President Donald J. Trump, Vice President Mike Pence, and Secretary of Education Betsy DeVos sat down recently with more than 40 students, teachers, and community leaders to discuss how America must improve safety at schools across the country.
The President and his team had one goal above all else for the listening session: to gain important perspective from members of the K-12 education community, including individuals who have confronted some of the cruelest acts of violence in recent American history.
“Unfortunately, when horrific tragedies like this happen, everybody wants a quick and a simple answer, but there isn’t one,” Press Secretary Sarah Sanders said this week. “But we want to make sure that we’re addressing the problem. And we want to make sure that we’re meeting and talking with as many people that not only are affected, but that play in this process as possible.”
The meeting drew more than a dozen participants from the Parkland, Florida, community, as well as students and teachers from the Washington, D.C., area. Also in attendance were leaders such as Nicole Hockley and Mark Barden—two of the founders of Sandy Hook Promise, a nonprofit started after the Sandy Hook Elementary School shooting to help prevent gun-related deaths caused by crime, suicide, and accidental discharge.
For much of the afternoon, students led the discussion. Fifteen-year-old Justin Gruber reminded those gathered that 19 years ago, one of the most high-profile school shootings in history happened at Columbine High School. “I was born into a world where I never got to experience safety and peace,” Gruber said. “This has to never happen again.”
The question-and-answer session covered a range of topics that concern students, teachers, and families, including the need to reduce violence and improve access to much-needed resources at America’s schools.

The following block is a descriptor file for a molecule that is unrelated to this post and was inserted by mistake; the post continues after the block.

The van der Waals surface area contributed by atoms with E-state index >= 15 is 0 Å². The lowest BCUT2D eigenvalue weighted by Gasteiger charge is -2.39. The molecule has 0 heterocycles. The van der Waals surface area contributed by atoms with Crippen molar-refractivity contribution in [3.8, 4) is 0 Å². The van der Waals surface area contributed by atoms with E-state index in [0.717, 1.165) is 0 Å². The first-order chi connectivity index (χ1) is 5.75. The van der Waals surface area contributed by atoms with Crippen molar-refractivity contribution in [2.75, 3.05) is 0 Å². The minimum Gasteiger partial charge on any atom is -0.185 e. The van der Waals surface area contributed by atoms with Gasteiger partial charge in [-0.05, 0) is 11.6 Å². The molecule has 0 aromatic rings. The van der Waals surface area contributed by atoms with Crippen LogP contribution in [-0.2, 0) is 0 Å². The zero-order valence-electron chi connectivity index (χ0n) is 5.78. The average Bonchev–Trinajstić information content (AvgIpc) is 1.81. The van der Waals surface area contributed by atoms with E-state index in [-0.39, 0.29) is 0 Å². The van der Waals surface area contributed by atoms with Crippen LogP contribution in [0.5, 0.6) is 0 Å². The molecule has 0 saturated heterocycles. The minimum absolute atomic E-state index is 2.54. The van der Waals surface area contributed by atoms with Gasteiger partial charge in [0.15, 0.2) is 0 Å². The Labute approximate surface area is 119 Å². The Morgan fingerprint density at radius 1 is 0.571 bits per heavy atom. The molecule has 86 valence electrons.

“I think we also need to focus on prevention,” Hockley said. “How do we prevent these acts from happening? How can we help identify and get help for people who are at risk of hurting themselves or others before they pick up any weapon?”
Many participants emphasized the need to get past partisan politics. “We all need to realize that we all have different points of views,” Stoneman Douglas High School junior Ariana Klein said. “Together we’re going to be able to work to a solution.”
Huck Pollack, the brother of a student who was killed last week, echoed the call for civility. “Censorship has got to stop. And that’s how we find the solutions, by listening to everyone, having an open mind.”
In the days following the Parkland shooting last week, President Trump addressed the Nation and issued a Proclamation honoring the victims and their loved ones. He also spoke with Sen. John Cornyn (R-TX), who has proposed legislation to strengthen the Federal background check system.
“The President has expressed his support for efforts to improve the federal background check system, and, in the coming days, we will continue to explore ways to ensure the safety and security of our schools,” Sanders said this week.
“As the President has said many times, it is the right of every American child to grow up in a safe community.”